JG: It was really important that it was authentic, which is why it was key for Lorena to be on the project. We have fantastic designers, but the authenticity comes from her. It really showed when we submitted concepts to Robin because it spoke to her and her culture. The inclusion of the bilingual elements to it that are motivational messages… I couldn’t have come up with those because it’s not in my cultural background, but Lorena educates me on that and I learn and it helps me become a stronger ally every day.
Lorena, it must’ve been very gratifying that you were able to take the lead on this and that TOMY wanted you to put a lot of yourself into this range.
LM: The trust was the main thing. Julie and my design directors fully trusted our decisions and our design direction; that was the most rewarding thing. The decision to allow me to bring that authenticity to the lines is engraved in our TOMY culture. We have a DEI community that really focuses on inclusivity and diversity.
It was really a passion project. I have passion for every project I work on, but this was more than that. It was really rewarding to breathe life into this through my cultural background.
Let’s dive into the gym fitness element to this range. You look at what you’ve done with something like the dumbbells, it feels like bringing gym into pre-school is a natural fit!
LM: It was all very intuitive. The forms and shapes of the workout items really helped in distinguishing a natural play function. Our VP of design always tells us that when it comes to play patterns, never just stick to one. So, we throw lots in and then strip it back. There’s a lot of push and pull.
Great stuff. Now, other industries – like movies and music – it’s a given that anyone can enjoy pieces grounded in a specific culture. That said, I’d imagine when toy launches are tied to specific cultures, there’s always a risk that they’re seen as ‘specialty’. Have you had to navigate that at all?
JG: Well, Bebé Fuerte has universal appeal. We designed this with mass in mind and we have seen a resounding ‘yes’ from retailers across speciality, mid-tier and mass. In the US, we’ll be launching pretty significantly with Walmart. What we heard back from them is that this is a white space in the marketplace.
Bebé Fuerte is grounded in a culture that is the fastest growing segment in the US at this stage, particularly with millennials who are parents. It’s going to be the first to market to show just how far reaching a toy brand with this cultural focus can be. And we’re just getting started.
On that, why do you think we haven’t seen toys grounded in this culture up to this point?
JG: It’s a good question. We’ve seen that there’s started to be a focus on the African American community, which is fantastic! I’ve been thrilled to see it and thrilled that retailers are walking the walk and not just talking the talk. They’ve given it space and given it time.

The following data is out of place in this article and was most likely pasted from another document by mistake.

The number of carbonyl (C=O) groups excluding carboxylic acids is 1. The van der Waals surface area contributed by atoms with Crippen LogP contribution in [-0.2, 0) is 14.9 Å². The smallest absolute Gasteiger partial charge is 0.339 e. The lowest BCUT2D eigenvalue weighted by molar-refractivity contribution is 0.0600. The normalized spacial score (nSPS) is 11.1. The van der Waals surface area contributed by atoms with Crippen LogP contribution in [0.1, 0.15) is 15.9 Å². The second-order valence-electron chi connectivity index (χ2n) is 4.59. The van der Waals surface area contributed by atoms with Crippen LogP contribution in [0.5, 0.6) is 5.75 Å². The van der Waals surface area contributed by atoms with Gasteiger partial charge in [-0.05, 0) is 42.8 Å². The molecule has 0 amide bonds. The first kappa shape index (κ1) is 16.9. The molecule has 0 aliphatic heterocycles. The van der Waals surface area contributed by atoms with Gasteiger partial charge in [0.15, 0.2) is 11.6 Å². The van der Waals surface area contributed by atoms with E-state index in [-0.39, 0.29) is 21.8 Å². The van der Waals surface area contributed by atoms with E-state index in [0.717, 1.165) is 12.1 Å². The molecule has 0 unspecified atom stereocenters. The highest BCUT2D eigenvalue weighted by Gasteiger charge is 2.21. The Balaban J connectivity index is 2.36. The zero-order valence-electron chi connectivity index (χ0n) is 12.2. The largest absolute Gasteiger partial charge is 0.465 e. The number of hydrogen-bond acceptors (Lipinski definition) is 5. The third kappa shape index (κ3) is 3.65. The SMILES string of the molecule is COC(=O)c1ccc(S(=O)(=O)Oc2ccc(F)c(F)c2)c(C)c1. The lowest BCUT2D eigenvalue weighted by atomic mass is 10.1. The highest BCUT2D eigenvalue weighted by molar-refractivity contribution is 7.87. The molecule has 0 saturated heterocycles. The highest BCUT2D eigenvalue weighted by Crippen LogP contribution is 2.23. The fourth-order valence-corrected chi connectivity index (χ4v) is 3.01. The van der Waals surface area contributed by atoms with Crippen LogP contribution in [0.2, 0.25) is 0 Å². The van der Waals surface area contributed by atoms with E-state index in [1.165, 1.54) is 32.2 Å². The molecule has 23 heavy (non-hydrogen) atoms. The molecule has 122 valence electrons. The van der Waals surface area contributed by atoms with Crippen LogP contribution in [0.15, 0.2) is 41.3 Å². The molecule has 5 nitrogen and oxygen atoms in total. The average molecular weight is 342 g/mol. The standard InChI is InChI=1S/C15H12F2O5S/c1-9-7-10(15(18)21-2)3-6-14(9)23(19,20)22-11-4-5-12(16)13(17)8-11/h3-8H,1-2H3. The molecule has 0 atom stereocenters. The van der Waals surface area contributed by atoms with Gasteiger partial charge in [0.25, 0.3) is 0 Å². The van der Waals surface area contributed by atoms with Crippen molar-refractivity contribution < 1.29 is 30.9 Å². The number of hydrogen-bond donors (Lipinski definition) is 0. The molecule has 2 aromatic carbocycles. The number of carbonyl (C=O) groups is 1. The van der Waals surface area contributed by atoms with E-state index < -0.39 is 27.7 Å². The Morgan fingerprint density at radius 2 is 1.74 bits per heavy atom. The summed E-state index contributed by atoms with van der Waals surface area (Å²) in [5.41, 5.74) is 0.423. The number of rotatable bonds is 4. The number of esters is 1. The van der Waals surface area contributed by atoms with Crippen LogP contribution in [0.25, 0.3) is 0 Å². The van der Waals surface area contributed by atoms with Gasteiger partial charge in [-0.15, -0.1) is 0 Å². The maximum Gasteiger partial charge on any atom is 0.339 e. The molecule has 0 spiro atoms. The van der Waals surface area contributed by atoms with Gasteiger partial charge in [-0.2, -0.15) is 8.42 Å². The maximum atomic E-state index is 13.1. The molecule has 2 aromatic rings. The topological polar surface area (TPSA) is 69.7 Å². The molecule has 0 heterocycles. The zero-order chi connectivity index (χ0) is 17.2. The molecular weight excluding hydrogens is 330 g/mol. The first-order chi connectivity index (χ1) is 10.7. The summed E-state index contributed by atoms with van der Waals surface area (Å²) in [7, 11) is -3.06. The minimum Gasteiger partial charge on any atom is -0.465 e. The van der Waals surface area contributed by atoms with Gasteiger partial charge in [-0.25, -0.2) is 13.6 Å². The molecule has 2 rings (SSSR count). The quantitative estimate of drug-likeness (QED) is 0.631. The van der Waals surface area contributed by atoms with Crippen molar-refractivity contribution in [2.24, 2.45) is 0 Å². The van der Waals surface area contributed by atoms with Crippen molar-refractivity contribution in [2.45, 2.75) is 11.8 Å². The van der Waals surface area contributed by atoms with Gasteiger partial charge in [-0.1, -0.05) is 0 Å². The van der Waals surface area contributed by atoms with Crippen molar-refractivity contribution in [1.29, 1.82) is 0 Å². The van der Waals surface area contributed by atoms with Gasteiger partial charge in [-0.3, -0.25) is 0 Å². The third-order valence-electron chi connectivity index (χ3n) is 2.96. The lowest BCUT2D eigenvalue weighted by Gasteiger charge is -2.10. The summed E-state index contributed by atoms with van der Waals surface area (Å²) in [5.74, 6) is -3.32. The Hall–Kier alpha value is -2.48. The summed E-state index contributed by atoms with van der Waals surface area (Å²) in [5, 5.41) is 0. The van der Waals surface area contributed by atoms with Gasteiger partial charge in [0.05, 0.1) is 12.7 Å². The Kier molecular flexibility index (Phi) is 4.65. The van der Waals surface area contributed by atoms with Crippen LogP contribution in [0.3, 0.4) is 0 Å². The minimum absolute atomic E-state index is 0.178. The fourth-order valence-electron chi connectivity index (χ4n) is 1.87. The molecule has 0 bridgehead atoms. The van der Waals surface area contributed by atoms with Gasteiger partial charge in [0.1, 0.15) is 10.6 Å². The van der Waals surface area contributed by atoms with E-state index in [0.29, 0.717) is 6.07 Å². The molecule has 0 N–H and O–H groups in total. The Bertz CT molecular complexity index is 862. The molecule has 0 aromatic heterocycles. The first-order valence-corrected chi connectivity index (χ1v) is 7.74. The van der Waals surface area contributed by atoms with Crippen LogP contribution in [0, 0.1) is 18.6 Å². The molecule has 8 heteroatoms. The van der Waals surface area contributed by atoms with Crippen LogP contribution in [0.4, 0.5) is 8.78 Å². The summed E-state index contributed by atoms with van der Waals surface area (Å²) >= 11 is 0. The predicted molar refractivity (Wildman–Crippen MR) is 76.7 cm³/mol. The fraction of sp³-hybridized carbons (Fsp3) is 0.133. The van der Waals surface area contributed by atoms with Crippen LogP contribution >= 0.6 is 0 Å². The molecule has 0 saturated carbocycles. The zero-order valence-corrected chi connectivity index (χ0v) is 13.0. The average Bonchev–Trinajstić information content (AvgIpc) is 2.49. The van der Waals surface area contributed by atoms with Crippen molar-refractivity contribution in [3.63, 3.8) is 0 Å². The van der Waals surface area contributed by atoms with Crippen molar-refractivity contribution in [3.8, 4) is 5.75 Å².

It hasn’t happened as much with this community and I think, post-Bebé Fuerte, we might see other toy companies turn their attention to this demographic. I just hope they do it with as much authenticity as we have. That’s what’s important. It’s not about appeasing a demographic, it’s about creating something that authentically resonates with them.
Absolutely. And I should ask, when does the Bebé Fuerte range officially launch?
JG: End of July, early August is when it’s set for retail.
Before I let you go, we’ve started asking designers what they feel is their most underrated creation… Is there anything that comes to mind as not quite having the spotlight, but is worth celebrating here?
LM: I’d say the Lamaze 2022 line. That entire line is underrated. If you compare it to anything else that’s on the market in that category, it blows it away! We focus on big eyes with Lamaze because it engages babies so much. Look at what else is out there, the eyes are so small and all the colours are muted… Look at the Squeeze Beats Drum – I love that thing! More people should be talking about that!
JG: How much time do you have?
JG: We actually have a few other new lines alongside Bebé Fuerte that haven’t got a lot of press yet. One of them is YumiAmi, which Lorena also worked on. It’s a collection of soft dolls that focuses on inclusivity and empowerment. Each girl comes with a storybook that expands on her traits and skills, and how she interacts with her friends and their families. It’s a great way to introduce toddlers and young pre-schoolers to other cultures.
We’re also launching A Little Spot of Emotion toys. The range is based on a bestselling book series from Dianne Alber that’s focused on social and emotional learning.
Great stuff. I have one last question! How do you fuel your creativity?
LM: I get inspiration from anything anywhere. I could go to the kitchen aisle of a store and be inspired. The beauty of anime inspires me… I don’t need to be in the toy aisle to get inspiration.
JG: I’m the same. I like to read and go out to retail. When I travel, I like to explore and learn about different things. It all helps inspire ideas.
Guys, this has been fun! A huge thanks again and good luck with the launch of Bebé Fuerte.